The sequence analysis of the Kararao samples exhibited a high genetic similarity (99.9%) between the mother and child samples (KAA8878 and KAA8879, respectively). The only difference was a deletion of two nucleotides (TC) in the mother sequence (positions 236 and 237). This result shows a strong evidence of vertical transmission.



The geographical distribution of HTLV-II in the Amazon region of Brazil exhibits the largest area worldwide, it is mainly distributed among native Indian groups and it is in a current epidemiological process of dissemination into urban areas17 18 24 31. Transmission of the virus is primarily through blood transfusion, drug usage, sexual intercourse and breast feeding5 9 19 20 28.

Seroprevalence of HTLV-II among urban communities is commonly low with the exception of some groups with specific behavior that contribute for the transmission of the virus5 9. A high prevalence of HTLV-II infection has been reported among IVDU from USA6 22. Similarly, HTLV-II infection was found in 14.6% of IVDU from Dublin, Ireland5.

HTLV-II infection is endemic in other Amerindian populations from North, Central and South America29. In Colombia, 29/92 (31,5%) Guahibo Indians were found with specific antibodies to HTLV-II11. The Yaruro and Guahibo indians of Venezuela showed a high prevalence of 61% of antibodies to HTLV-IIb23. On the other hand, a low prevalence of 2% was observed among the Mapuche tribe from Argentina, but, the infection ranged from 4% to 44% in different villages of the Gran Chaco, Paraguai10.

RFLP analysis of pX and env genes and the nucleotide sequence analysis of 5′LTR, followed by phylogenetic inference, exhibited the presence and dissemination of a new molecular subtype named HTLV-IIc7 17. Previous epidemiological studies among native Indians from Brazil have provided evidence of intrafamilial and vertical transmission of HTLV-IIc among several families of the Kubenkokre and the Xicrin, both Kayapo, Je speaking community groups2 17. The present paper reports the serological and molecular evidences that confirm vertical transmission of HTLV-IIc between mother and child within the Kararao village, another Kayapo group.

A strong molecular evidence of mother-to-child transmission of HTLV-IIc is provided when comparing the 5`LTR nucleotide sequence of the HTLV-II virus of the mother and the child. There was a high genetic similarity of 99.9% between the two samples with a single difference of a deletion of two nucleotides in the maternal sequence (Figure 2). Considering that the two nucleotides were present in two of the three virus sequences of the Kararao tribe (including the child), it is possible that the deletion could have occurred after the vertical transmission from mother-to-child. Furthermore, it is also possible that the HTLV-IIc selected from individual KAA8878 was one of a pool of naturally infecting virus, and the cloning procedures might have had the chance to preferentially select clones exhibiting the deletion instead.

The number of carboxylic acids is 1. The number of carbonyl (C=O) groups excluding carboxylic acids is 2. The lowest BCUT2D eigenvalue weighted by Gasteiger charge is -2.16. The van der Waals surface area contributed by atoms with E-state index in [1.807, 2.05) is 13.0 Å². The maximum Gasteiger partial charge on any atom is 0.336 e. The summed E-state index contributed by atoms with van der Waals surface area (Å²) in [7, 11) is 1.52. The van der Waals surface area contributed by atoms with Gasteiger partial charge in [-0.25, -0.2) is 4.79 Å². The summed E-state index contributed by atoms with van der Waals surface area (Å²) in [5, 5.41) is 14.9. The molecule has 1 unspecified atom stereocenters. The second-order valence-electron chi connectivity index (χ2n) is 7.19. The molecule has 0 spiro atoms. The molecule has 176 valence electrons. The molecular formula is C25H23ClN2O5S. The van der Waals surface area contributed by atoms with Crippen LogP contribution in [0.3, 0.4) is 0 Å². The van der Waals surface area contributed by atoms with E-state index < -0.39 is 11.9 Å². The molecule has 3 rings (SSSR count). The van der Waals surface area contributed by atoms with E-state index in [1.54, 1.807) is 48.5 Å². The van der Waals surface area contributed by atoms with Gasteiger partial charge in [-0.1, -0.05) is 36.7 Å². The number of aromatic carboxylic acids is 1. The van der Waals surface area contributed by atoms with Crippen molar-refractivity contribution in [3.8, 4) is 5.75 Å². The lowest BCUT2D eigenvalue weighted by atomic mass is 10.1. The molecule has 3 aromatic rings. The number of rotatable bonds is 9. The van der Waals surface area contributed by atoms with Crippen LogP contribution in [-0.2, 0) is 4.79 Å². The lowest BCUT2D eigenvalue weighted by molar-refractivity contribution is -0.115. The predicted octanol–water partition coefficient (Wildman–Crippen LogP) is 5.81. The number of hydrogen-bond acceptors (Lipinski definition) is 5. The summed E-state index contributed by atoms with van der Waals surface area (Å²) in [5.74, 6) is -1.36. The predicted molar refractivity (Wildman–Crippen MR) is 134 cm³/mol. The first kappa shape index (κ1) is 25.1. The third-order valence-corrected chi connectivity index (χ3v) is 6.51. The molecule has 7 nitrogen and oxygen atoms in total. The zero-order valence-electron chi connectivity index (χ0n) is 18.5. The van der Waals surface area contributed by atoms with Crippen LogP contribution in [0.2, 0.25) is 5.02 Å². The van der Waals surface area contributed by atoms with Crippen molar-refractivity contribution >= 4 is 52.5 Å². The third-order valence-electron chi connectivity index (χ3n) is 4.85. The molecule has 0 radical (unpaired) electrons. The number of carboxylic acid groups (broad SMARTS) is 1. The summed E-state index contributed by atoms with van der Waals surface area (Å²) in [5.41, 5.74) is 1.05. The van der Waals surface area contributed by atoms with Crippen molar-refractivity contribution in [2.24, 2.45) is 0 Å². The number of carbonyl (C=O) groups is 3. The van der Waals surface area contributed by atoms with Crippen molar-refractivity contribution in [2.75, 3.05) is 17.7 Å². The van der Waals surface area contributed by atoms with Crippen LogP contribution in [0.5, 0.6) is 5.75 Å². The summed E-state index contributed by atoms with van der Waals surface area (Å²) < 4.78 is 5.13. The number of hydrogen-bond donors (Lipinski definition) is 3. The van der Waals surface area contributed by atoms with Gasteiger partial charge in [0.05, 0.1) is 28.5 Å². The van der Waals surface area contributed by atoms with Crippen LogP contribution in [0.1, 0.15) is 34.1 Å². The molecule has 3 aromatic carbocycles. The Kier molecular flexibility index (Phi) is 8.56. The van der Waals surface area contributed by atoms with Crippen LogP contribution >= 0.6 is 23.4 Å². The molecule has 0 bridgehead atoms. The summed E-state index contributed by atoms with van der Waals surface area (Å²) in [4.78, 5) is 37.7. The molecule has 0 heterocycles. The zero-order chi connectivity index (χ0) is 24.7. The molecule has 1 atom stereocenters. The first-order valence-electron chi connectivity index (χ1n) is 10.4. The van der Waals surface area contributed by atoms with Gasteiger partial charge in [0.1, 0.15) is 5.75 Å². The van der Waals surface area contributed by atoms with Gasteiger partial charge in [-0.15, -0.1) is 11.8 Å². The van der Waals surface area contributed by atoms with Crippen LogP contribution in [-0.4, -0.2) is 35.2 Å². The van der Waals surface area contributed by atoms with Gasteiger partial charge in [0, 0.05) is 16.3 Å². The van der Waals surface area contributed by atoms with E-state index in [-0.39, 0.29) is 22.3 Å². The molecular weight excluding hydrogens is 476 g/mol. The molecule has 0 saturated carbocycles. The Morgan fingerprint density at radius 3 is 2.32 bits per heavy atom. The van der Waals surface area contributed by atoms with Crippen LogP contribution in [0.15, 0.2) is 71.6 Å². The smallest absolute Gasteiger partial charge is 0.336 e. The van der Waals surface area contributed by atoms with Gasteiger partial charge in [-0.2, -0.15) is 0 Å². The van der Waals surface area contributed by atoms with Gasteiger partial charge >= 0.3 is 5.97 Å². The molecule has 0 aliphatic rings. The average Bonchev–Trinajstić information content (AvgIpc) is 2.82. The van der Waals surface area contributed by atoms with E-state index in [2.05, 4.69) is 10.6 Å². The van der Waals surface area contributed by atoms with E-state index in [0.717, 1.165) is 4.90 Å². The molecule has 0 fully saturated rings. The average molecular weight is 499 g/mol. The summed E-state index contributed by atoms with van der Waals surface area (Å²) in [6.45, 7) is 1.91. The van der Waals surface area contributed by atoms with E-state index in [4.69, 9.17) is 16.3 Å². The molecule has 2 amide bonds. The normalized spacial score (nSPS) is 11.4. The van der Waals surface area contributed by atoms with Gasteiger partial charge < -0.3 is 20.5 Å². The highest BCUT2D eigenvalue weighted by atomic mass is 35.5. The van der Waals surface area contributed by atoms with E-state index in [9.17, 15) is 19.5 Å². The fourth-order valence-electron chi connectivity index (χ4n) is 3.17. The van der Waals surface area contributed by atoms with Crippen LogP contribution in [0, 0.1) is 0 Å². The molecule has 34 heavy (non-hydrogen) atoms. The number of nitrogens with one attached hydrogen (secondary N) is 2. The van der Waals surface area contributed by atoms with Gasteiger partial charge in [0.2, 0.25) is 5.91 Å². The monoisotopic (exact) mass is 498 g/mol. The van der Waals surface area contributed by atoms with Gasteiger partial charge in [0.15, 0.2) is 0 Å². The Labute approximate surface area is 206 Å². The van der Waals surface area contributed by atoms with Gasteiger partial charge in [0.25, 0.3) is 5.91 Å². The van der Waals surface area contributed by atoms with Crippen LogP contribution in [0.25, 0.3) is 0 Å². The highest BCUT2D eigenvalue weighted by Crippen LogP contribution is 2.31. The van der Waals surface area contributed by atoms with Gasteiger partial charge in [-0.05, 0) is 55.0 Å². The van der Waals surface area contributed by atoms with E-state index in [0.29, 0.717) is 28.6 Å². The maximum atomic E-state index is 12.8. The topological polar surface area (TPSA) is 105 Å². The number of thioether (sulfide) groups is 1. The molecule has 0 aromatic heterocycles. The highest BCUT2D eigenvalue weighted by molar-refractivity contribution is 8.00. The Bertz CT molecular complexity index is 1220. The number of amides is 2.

Endemicity of HTLV-II, particularly among small communities is maintained by a specific process of virus latency alternating with a productive period, a mechanism that is in large part responsible for long lasting infections. Although the actual route of transmission of HTLV-IIc is unknown, breast feeding would appear the most likely. Breast feeding is a common practice in several native populations and the main source of nutrition for the infants. Furthermore, it is a common procedure that women breast-feed other children, contributing to the dissemination of HTLV-II. The source of the mother infection is unknown. It is probable that it occurred by intrafamilial transmission, but it could not be successfully proven since her parents were already dead and her husband did not exhibit serorreactivity to HTLV-II.

The present paper confirms the widespread distribution of HTLV-IIc in the Amerindian tribes of Brazil and emphasizes the need to better understand the routes of transmission and maintenance of HTLV in small communities.



To the Kararao Indians who participated in the present work. Collection of samples is gratefully acknowledged to W. Monteiro and E.S. Abrahim. The present work was partially supported by grants from the Universidade Federal do Pará and NIH, USA.